Navratri Parana - Significance And Rituals
Fasting on Navratras is one of the widely practiced rituals by Hindu devotees. The nine-day long Navratri fast concludes with Navratri Parana. The devotees end their fast on the eighth day which is Ashtami. They offer prayers to Goddess Mahagauri and perform Kanya Pujan (worshipping the girl child).
Rituals of Navratri Parana
For Kanya Pujan, young girls are worshipped as they are believed to be the manifestation of Maa Durga.
- During this Puja, young girls are treated to mouth-watering dishes such as Puri, Halwa, and chickpeas. As a mark of respect to Maa Durga, woman in the household wash and clean the feet of these girls.
- Tilak is applied on their foreheads. After they have had their meals, gifts are given to them.
- Women then touch the feet of these young girls to seek blessings of Goddess Durga.
- The ritual of Navratri Parana is apart from the nine days of festivities of Navratri. This tradition is observed either on the Ashtami Tithi or on the Navami Tithi (ninth day).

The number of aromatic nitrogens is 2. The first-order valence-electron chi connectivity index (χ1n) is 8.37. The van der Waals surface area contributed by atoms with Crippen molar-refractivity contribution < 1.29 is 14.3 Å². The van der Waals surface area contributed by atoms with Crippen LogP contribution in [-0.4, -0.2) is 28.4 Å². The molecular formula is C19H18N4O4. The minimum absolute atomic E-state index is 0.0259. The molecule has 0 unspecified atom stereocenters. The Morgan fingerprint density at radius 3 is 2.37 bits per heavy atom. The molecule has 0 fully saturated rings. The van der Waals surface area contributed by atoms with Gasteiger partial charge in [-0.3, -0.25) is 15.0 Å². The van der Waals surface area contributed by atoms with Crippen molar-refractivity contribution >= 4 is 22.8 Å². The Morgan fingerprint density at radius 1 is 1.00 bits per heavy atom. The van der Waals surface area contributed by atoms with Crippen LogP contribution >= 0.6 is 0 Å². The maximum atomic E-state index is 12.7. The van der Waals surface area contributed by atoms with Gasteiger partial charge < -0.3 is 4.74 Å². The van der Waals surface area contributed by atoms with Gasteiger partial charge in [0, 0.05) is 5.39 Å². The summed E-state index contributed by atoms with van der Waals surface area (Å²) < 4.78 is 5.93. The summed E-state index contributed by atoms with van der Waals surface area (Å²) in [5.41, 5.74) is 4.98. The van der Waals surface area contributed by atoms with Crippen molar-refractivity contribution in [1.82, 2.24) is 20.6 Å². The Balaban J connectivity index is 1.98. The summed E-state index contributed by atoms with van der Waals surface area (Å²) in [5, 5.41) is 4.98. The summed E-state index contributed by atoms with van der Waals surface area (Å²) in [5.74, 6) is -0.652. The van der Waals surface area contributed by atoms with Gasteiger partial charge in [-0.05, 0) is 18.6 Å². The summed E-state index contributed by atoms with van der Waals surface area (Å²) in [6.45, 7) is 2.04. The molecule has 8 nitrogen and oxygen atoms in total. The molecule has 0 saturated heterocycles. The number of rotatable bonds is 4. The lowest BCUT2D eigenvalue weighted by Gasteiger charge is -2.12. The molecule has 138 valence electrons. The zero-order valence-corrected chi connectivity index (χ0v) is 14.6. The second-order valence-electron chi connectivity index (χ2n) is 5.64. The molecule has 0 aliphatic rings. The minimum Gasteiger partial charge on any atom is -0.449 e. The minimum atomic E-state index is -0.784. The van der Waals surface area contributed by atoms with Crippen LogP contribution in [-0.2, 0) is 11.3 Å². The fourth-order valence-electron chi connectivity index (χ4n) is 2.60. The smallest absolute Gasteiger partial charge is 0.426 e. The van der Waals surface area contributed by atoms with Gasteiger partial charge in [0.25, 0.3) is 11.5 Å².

- In some families, Navratri fasting is followed on just two days of Navratri instead of the customary nine days. These two days are usually the first and the eighth day of Navratri.
So the fasting for the Navratri Festival is brought to conclusion on Maha Ashtami or Maha Navami with Navratri Parana.
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What is the significance of Navratri Parana?
Hindus believe that the battle between Goddess Durga and Mahishasur (a powerful demon in Hindu mythology) lasted for nine long days. The battle ended in the defeat and killing of Mahishasur. The ninth day of Navratri festival has, therefore, come to be universally regarded as a win of good over evil. On this day Maa Durga vanquished the demon with her power, strength, and wisdom. Therefore, Navratri Parana is regarded as the day following which new beginnings can be undertaken.